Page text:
Equip - Fall 2016 - 4



Dos and Don'ts of Aiding Travelers
with Disabilities
ABA's pamphlet for drivers about how to best serve passengers with disabilities can
be downloaded at www.slcdocs.com/ada/resources/bus-operators-guide.pdf. Its recommendations include:

* Do provide rides to customers with

* Do give the same reservation services to


* Don't require customers with disabilities to


all, regardless of disabilities.

Do use person-first language (e.g., person
who uses a wheelchair instead of wheelchair user).

* Don't make assumptions about

* Do charge customers with disabilities the


* Don't deny service because a person's

customers' abilities.

same fare as those without disabilities.

Don't touch customers or their
wheelchairs without permission.

disability is annoying, inconvenient, or
offensive to the driver or passengers.

* Do offer assistance with boarding,
but not lifting, the rider.

* Don't assume an escort, medical person-

nel, or family member will provide boarding assistance.

A Good Example

Jefferson Lines' policies regarding passengers
with disabilities are a good example of the ADA in
action. As a large fixed-route operator, Jefferson
has an entire fleet of buses that are wheelchair-lift
equipped and permit the on-board use of any
mobility aid meeting the ADA's definition of a

"conforming mobility aid." (See "Common
Wheelchair Lift Issues," page 6.) In addition, its ticketing system identifies passengers
needing ADA accommodations during the
reservation process so that Jefferson can notify
its interline transportation partners and ensure a
seamless trip.
Under the ADA, operators may not charge
a different fare for passengers with disabilities,
and employee training on the law is required.
"There are still too many operators who've yet
to do any ADA-related training, a mandatory
requirement even for companies without accessible vehicles," reports Van Horn.
Open Doors initially created ADA classroom
training for bus companies at the request of
operators themselves. It's typically delivered
through state bus associations but is also available to individual operators. The comprehensive
course is divided into sections for operators/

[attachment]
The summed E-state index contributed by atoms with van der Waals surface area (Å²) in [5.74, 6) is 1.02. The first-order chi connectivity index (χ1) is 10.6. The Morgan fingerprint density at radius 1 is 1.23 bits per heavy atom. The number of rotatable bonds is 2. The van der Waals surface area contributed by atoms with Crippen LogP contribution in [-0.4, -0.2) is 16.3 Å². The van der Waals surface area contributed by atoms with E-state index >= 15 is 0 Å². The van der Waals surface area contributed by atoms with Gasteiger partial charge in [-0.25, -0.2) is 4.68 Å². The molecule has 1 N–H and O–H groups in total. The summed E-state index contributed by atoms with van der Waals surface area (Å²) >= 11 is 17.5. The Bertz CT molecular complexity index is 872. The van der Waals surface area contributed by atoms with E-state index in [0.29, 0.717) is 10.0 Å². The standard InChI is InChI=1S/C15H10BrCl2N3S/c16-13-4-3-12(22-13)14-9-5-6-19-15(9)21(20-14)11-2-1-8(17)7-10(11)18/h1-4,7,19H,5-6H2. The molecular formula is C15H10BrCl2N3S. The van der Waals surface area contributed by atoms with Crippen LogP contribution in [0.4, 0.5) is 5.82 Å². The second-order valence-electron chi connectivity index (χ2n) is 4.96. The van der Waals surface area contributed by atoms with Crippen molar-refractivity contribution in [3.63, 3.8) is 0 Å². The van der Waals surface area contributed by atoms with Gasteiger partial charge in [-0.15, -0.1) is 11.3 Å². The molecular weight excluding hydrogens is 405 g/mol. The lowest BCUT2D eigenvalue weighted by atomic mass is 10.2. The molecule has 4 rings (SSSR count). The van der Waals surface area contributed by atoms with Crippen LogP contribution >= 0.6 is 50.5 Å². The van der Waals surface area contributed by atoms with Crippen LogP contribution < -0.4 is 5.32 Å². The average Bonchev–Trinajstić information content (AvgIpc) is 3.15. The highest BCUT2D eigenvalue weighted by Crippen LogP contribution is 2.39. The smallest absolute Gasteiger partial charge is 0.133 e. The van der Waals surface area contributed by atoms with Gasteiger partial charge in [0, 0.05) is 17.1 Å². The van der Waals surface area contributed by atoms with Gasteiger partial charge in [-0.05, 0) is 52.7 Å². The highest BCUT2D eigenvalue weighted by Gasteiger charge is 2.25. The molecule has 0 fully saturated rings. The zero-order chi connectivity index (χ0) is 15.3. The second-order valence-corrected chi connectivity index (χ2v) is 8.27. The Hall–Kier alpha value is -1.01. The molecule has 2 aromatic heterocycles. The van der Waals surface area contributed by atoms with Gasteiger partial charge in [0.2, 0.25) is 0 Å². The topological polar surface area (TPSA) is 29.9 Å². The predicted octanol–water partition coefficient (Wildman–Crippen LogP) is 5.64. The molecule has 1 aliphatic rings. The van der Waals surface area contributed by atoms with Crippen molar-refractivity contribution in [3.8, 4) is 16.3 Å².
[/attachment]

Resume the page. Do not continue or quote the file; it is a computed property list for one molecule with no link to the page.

managers, reservations/sales, and drivers. It covers all of the topics required by the Department
of Transportation (DOT), including a disabilityawareness module. ODO will soon offer these

Following the Americans with Disabilities Act
can be confusing and costly, but the bottom line
is offering equivalent service to all.


* Do immediately tell management if acces-

sibility equipment is missing or not working.

* Do allow service animals to accompany
their owners.

classes as e-learning at its ODO Academy,
making it easier and more affordable for small
operators to meet ADA training obligations.
Just meeting the letter of the law, however, is
not enough, cautions Van Horn. "ADA compliance is really just the minimum and in itself
doesn't guarantee success. Marketing and
customer outreach need to go hand-in-hand
with compliance. When one looks at bus company websites, all too often there's no mention
of ADA, accessibility, or services for customers
with disabilities."
She's concerned that the discussion always
focuses on wheelchairs and lifts. She recommends operators ask themselves: How well does
my company help people with vision or hearing
loss, intellectual disabilities, and medical issues?
Do we do a good job for older travelers who need
our patience and maybe a helping hand? Do we
have priority seating at the front of the coach? Do
we have information available in large print? Do
we know how to communicate with a deaf person
or guide a blind person? Do we know the questions to ask about service animals?

The Cost to Comply

The ADA requires operators to buy or lease
accessible vehicles when adding new vehicles
to their fleet, and there can be tension between
the cost to comply and the relatively infrequent
call for ADA services. "It is about $40,000 extra
to buy an ADA coach, and there's no way to
recoup the cost," says Randal Steelman, general
manager of Lone Star Coaches in Grand Prairie,
Texas. "When ordering equipment, we need
to make sure we keep enough ADA equipment
coaches in our fleet."


STABLE: Wheelchair restraints, such as
these by AMF-Bruns of America, are a
must for keeping travelers safe.

There are three main reasons to comply,
according to Laurel Van Horn, director of
programs for the Open Doors Organization
(ODO), a Chicago-based nonprofit that provides
bus operators and others with training on ADA
compliance. "One, it's the law. Two, it's good customer service. And, three, it's good business," she
says. "As transportation companies serving the
public, we can't pick and choose who we serve
based on race, religion, country of origin, or in
this case, disability. No one chooses to become
disabled. It's something that can happen to any
of us and typically will at some point in our lives,
even if only temporarily."

reserve a seat if those without disabilities
aren't required to do so.


Table of Contents for the Digital Edition of Equip - Fall 2016

Equip - Fall 2016 - Inside
Equip - Fall 2016 - 2
Equip - Fall 2016 - 3
Equip - Fall 2016 - 4
Equip - Fall 2016 - 5
Equip - Fall 2016 - 6
Equip - Fall 2016 - 7
Equip - Fall 2016 - 8
Equip - Fall 2016 - 9
Equip - Fall 2016 - 10
Equip - Fall 2016 - 11
Equip - Fall 2016 - 12
Equip - Fall 2016 - 13
Equip - Fall 2016 - 14
Equip - Fall 2016 - 15
Equip - Fall 2016 - 16
Equip - Fall 2016 - 17